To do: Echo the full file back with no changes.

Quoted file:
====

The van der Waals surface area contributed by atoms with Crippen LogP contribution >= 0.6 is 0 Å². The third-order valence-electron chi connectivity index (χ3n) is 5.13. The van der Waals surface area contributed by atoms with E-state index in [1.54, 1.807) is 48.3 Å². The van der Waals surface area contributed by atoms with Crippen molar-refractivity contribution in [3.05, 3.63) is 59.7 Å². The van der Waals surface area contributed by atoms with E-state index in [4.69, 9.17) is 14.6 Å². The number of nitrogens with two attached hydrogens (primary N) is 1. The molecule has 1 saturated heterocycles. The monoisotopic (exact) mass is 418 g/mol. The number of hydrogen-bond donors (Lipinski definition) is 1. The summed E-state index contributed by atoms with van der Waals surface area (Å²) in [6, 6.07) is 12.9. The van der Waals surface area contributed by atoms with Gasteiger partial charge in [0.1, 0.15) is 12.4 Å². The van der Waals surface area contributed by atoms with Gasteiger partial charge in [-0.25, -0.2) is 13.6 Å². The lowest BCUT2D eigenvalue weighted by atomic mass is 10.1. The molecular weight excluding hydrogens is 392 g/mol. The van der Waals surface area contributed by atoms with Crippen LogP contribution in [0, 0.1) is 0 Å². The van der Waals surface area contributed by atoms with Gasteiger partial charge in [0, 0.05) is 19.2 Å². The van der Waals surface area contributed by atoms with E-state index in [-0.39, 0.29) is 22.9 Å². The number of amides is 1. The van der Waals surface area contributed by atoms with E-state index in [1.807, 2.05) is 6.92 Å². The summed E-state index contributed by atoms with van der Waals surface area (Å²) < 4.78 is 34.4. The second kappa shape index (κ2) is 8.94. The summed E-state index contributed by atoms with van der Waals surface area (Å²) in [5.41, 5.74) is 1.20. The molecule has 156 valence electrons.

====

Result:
The van der Waals surface area contributed by atoms with Crippen LogP contribution >= 0.6 is 0 Å². The third-order valence-electron chi connectivity index (χ3n) is 5.13. The van der Waals surface area contributed by atoms with E-state index in [1.54, 1.807) is 48.3 Å². The van der Waals surface area contributed by atoms with Crippen molar-refractivity contribution in [3.05, 3.63) is 59.7 Å². The van der Waals surface area contributed by atoms with E-state index in [4.69, 9.17) is 14.6 Å². The number of nitrogens with two attached hydrogens (primary N) is 1. The molecule has 1 saturated heterocycles. The monoisotopic (exact) mass is 418 g/mol. The number of hydrogen-bond donors (Lipinski definition) is 1. The summed E-state index contributed by atoms with van der Waals surface area (Å²) in [6, 6.07) is 12.9. The van der Waals surface area contributed by atoms with Gasteiger partial charge in [0.1, 0.15) is 12.4 Å². The van der Waals surface area contributed by atoms with Gasteiger partial charge in [-0.25, -0.2) is 13.6 Å². The lowest BCUT2D eigenvalue weighted by atomic mass is 10.1. The molecular weight excluding hydrogens is 392 g/mol. The van der Waals surface area contributed by atoms with Crippen LogP contribution in [0, 0.1) is 0 Å². The van der Waals surface area contributed by atoms with Gasteiger partial charge in [0, 0.05) is 19.2 Å². The van der Waals surface area contributed by atoms with E-state index in [-0.39, 0.29) is 22.9 Å². The number of amides is 1. The van der Waals surface area contributed by atoms with E-state index in [1.807, 2.05) is 6.92 Å². The summed E-state index contributed by atoms with van der Waals surface area (Å²) < 4.78 is 34.4. The second kappa shape index (κ2) is 8.94. The summed E-state index contributed by atoms with van der Waals surface area (Å²) in [5.41, 5.74) is 1.20. The molecule has 156 valence electrons.